Arbitration Process Reconfirmed in Landmark Indian Supreme Court Decision

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On September 6, 2012, the Supreme Court of India delivered a landmark decision in Bharat Aluminium Co v Kaiser Aluminium Technical Services Inc. In a decision that is expected to be welcomed by the international arbitration community, a five-judge constitutional bench of the court overruled Bhatia International v Bulk Trading S.A. and restricted the ability of Indian courts to interfere in foreign arbitration proceedings.

Background

In its 2002 decision in Bhatia, the Supreme Court held that Indian courts could grant interim relief under Part I of the Indian Arbitration and Conciliation Act, 1996 (the Act), which confers upon Indian courts the power to grant interim orders and set aside arbitration awards. Part I was widely considered to apply only to domestic arbitrations, since Section 2(2) of Part I states that “This Part shall apply where the place of arbitration is India.”

However, in Bhatia, the Supreme Court held that Part I applied to arbitrations with a foreign seat unless the parties opted out of such an arrangement. This was followed in later decisions like Venture Global v Satyam Computer Services, where the Supreme Court held that foreign awards could be set aside by Indian courts for violating Indian statutes and being contrary to public policy. This led to considerable confusion over the scope of the jurisdiction of Indian courts over foreign arbitrations. 

Decision

In Bharat Aluminium, the Supreme Court held that Section 2(2) of the Act applied to arbitration proceedings within India. The court upheld the distinction between the provisions of Part I and Part II of the Act and held that there could be no overlapping or intermingling of the provisions of Parts I and II of the Act.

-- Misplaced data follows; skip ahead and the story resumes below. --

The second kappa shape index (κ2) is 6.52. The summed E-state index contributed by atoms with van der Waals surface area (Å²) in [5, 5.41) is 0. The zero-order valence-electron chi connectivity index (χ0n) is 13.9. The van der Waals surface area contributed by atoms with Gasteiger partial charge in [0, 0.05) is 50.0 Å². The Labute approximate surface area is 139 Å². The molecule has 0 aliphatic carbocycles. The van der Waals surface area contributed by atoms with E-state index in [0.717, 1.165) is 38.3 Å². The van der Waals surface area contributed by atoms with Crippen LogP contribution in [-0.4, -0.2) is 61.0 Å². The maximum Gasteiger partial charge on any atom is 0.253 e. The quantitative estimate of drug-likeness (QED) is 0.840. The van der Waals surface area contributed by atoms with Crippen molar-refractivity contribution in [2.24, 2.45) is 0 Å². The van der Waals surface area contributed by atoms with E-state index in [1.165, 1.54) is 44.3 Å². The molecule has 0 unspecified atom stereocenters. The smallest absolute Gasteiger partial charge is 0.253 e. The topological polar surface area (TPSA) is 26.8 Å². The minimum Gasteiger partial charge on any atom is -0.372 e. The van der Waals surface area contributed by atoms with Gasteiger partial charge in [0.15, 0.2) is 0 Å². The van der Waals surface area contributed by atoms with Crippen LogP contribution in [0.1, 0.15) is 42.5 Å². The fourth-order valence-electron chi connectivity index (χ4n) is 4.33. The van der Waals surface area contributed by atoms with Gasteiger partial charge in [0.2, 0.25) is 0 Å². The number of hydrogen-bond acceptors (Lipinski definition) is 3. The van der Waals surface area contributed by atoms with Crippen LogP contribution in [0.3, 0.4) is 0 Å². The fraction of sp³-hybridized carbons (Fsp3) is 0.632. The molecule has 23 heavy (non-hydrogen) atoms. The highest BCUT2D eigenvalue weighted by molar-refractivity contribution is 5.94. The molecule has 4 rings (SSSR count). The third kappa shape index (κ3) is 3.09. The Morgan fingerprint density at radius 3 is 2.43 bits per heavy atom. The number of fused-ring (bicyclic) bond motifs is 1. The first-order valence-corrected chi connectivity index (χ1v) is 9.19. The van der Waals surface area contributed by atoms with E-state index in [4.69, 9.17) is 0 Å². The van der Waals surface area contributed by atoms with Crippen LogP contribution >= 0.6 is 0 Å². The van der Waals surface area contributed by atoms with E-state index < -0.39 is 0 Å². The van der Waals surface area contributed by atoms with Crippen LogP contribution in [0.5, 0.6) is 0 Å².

It was also held that Part I of the Act, which deals with the commencement and conduct of arbitration, does not apply to international arbitrations held outside India. Awards passed pursuant to such proceedings would only be subject to the jurisdiction of Indian courts when they are sought to be enforced in India under Part II of the Act, which applied solely to foreign arbitral awards.

The Supreme Court affirmed that the “seat” of the arbitration would determine the court that has the jurisdiction to control the arbitration proceedings and award even if the arbitration agreement was governed by the Act.

Conclusion

The decision in Bharat Aluminium is expected to have a positive impact on arbitration and commercial transactions in India. The uncertainty over the treatment of arbitration agreements by Indian courts had been a deterrent to foreign investors over the past few years, and the decision is expected to boost foreign investment in the country as well.

The Supreme Court recognized that there was a lacuna in the law relating to obtaining interim measures in India for arbitrations held outside India. This could prevent parties from obtaining timely interim measures over assets located in India. It is for the legislature to fill this gap in the law. Until then, parties will have to rely on the arbitrators or the courts at the seat of the foreign arbitration.

It may also be noted that in order to ensure parity, the law as laid down by the Supreme Court only applies prospectively to arbitration agreements executed after the date of the judgment. Arbitration agreements executed prior to September 6, 2012, will continue to be governed by the decision in Bhatia. Parties who have not excluded the application of Part I of the Act to an arbitration agreement executed before this date may amend the agreement to specify such exclusion. It remains to be seen how the courts in India will maintain the delicate balance between following Bhatia and transitioning to the law as held in Bharat Aluminium.  

Amita Gopinath
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